A child’s stiff leather shoes still in the box. A stack of undergarments. Bags of flour. Bulk teas and spices. A license to operate a business. Chopsticks.
All things we would recognize today. Going about our daily lives, we wouldn’t consider any of them museum-worthy.
But put them alongside an abacus, assay equipment (for determining the amount of gold in a rock), a butter churn, a mustache cup. Then the layers add up to something not unfamiliar, but not quite in our lived reality.
Those layers of details make reading and writing history and historical fiction come alive.
Finding the details
I recently moved to Montana, and a couple of weeks ago, my family and I visited Virginia City and Nevada City, two preserved historic gold mining towns. Yes, there is some kitschiness, but if you slow down and look, you find the little details of history.
Virginia City is the bigger of the two, one main street with multiple shops and businesses preserved between functioning businesses (think: historic blacksmith next to a modern ice cream shop).
The local heritage museum was empty, so we had museum staff to ourselves. I was particularly fascinated by the relatively extensive collection of items from residents of Chinese origin. In addition to the chopsticks and abacus were ladies’ shoes and stockings, engraved signs from the Chinese masonic temple and, surprisingly, a preserved child’s birthday cake baked by a Chinese cook in 1889.
I asked the museum staff about this collection. She said Virginia City currently has 150 residents, but at its peak 10,000 people lived there, 30 percent of whom were of Chinese origin or descent. While western histories often mention Chinese laundries in mining towns, the intricate details of daily life brought the vibrancy and immediacy of the town alive for me. More than a data point, the residents were living, breathing people with all the complexity of emotions life brings.
Nevada City felt more like a historical site and less like an “experience”. The town is fenced off with a separate entrance. Its several streets intersect each other, the buildings preserved and open to visitors (with barriers to protect the artifacts).
The day we were there, re-enactors populated some buildings. In the women’s clothing store, we met a re-enactor who told us that the boxes that lined the walls were all full of “new” goods, untouched for over a century. The man who paid to preserve the two towns bought up entire shops’ inventories. The woman pulled a box containing children’s shoes to show us the contents. I have a bronzed shoe from my grandfather (born in 1914) that looks very similar: a stiff leather bootie with buttons up the side (forget trying to put that on a toddler!). She also took out some furs to show us (the mink muff with attached head and tail was most interesting to my 10-year-old daughter).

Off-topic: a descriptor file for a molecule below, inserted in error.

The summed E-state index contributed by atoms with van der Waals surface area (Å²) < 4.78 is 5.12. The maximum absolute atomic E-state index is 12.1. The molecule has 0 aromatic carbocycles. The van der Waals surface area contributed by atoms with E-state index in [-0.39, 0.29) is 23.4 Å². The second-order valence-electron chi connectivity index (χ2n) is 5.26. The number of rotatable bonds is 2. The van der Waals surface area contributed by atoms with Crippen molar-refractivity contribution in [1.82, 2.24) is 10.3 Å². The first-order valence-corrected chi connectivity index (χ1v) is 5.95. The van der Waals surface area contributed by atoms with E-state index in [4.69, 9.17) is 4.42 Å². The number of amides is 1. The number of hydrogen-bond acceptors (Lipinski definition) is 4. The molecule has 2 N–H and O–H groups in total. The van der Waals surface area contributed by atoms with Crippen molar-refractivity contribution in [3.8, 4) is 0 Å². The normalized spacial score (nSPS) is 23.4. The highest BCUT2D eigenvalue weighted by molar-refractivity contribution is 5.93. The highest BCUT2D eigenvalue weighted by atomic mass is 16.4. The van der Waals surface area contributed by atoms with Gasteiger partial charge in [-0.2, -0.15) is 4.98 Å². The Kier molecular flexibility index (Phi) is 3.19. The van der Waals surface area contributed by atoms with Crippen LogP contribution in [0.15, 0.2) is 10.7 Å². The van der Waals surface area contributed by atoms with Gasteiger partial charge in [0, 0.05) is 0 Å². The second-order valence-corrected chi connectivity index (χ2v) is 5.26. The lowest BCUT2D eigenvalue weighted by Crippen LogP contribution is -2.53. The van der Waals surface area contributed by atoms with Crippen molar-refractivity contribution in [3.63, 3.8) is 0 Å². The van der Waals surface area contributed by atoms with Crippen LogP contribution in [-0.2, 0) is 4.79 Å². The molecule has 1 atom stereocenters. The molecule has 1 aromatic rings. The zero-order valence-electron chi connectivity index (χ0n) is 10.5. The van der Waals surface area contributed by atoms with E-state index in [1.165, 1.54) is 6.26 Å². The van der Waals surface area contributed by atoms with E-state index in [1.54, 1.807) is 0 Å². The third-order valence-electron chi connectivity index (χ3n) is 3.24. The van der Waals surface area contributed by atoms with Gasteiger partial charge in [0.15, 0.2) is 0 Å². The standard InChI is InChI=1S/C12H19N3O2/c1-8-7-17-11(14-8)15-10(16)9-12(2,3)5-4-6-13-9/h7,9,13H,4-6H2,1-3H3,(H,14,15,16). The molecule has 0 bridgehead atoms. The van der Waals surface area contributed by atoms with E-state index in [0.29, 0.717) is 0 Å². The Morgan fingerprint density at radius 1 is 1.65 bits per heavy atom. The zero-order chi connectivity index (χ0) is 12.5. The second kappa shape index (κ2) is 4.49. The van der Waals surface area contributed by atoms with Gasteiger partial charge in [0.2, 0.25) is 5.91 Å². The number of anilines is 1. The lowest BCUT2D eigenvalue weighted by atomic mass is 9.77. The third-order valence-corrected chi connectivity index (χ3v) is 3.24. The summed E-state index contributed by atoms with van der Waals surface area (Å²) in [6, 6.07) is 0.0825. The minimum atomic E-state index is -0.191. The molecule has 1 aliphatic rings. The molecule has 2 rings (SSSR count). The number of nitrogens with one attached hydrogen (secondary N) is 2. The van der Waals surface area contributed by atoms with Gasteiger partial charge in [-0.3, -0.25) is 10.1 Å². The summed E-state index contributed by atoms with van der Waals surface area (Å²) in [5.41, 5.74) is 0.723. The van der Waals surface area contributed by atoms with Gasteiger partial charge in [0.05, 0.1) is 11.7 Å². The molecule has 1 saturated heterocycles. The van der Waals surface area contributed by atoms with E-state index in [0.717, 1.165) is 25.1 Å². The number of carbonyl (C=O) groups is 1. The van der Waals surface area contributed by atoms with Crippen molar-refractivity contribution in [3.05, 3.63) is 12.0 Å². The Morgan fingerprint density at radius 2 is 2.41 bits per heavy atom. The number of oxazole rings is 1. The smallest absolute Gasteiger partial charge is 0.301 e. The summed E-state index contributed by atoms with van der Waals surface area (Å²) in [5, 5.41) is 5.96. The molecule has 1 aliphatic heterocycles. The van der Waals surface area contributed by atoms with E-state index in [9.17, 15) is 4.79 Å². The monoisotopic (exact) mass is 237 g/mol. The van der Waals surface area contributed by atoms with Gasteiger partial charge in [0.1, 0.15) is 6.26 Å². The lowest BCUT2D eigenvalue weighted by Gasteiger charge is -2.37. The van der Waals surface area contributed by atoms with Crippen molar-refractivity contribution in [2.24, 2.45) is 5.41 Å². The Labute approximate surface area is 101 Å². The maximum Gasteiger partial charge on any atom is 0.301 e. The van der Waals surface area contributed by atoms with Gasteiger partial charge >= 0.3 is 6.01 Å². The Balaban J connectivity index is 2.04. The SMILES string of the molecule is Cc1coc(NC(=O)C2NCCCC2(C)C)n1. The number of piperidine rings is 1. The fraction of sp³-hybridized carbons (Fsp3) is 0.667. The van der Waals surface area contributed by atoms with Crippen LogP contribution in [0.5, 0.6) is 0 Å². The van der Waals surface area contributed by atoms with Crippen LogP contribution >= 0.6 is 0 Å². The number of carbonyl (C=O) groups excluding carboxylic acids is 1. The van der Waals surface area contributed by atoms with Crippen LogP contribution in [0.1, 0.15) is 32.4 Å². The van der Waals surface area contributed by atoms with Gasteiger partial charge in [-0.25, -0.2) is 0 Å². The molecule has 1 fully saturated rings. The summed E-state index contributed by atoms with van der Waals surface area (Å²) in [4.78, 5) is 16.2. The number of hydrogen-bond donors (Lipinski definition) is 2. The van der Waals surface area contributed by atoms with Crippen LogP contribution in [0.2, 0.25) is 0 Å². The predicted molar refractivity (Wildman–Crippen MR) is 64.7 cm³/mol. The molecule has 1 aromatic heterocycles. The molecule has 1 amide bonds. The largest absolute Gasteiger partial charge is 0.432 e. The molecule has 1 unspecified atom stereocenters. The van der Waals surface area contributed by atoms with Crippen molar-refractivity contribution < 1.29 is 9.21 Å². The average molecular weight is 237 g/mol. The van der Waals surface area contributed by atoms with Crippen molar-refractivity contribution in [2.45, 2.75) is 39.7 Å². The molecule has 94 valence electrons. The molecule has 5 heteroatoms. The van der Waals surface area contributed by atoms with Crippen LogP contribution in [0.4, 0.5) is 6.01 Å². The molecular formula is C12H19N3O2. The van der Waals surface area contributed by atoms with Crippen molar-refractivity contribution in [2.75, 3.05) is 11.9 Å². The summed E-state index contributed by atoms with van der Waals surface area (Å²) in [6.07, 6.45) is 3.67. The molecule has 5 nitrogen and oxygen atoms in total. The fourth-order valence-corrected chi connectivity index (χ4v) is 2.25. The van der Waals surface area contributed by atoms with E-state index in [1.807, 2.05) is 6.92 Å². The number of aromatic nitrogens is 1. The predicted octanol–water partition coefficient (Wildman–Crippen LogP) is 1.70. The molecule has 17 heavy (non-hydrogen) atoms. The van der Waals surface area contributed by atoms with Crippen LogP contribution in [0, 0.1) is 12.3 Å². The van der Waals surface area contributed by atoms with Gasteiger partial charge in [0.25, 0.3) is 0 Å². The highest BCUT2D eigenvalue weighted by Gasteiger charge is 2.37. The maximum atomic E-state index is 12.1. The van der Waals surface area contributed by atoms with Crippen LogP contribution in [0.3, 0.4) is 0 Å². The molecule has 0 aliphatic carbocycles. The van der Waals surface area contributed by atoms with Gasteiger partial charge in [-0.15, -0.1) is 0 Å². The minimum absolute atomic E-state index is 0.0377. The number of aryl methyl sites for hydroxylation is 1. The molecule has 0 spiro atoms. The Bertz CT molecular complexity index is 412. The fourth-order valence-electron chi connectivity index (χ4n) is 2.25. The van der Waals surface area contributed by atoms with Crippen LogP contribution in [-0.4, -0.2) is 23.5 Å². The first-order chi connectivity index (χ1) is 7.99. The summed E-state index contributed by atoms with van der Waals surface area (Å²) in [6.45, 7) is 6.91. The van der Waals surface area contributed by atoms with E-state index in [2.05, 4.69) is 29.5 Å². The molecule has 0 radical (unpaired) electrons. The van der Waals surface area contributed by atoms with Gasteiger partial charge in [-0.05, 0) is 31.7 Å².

Layering the details
In reading and writing historical fiction (and history), those layers of details help immerse the reader. The familiar helps ground us. The less familiar transports us to a different time and place. I imagine that kind of world building would be similar in fantasy and science fiction as well. With historical fiction, however, we are constrained by reality, so seeing these unfamiliar things in person can help provide the spice needed to make the world come alive.
I loved the mustache cup, a tea cup designed to protect a man’s mustache while drinking. It’s not a stretch to envision people sitting around having afternoon tea, but the idea of the gentleman’s whiskers being protected—even in a pretty rough and tumble mining town at the height of gold mining—helps transport us there.
My current work in progress is set in 1910 New York City. When I visited in April, I went to the Old Police Building on Centre Street, now luxury condos. They’ve kept the lobby pretty much intact, and the doorman let me in and graciously allowed me to pepper him with questions. Standing in that lobby, with my story in my head, looking at what my protagonist would see around her enabled me to describe it with an intimacy that I (hope) brings the world to the reader.
Our daily lives are made real by the small things: how I make my tea in the morning, what I have for breakfast, a route I may walk to the nearest coffee shop, what that coffee shop smells like, the sounds, the other patrons. These things seem forgettable because we live them.
Places like Virginia City and Nevada City may be touristy, but walking those streets, seeing the quotidian details of life in an 1880s mining town can add layers and shading to a world to make it come alive to a reader, the characters and their lives more relatable. The key is just enough familiar to bring us in, just enough historical to immerse us, and just enough world building to let the characters breathe life into the story.
Photo credits: All photos by Kate Zerrenner, Virginia City, Montana/Nevada City, Montana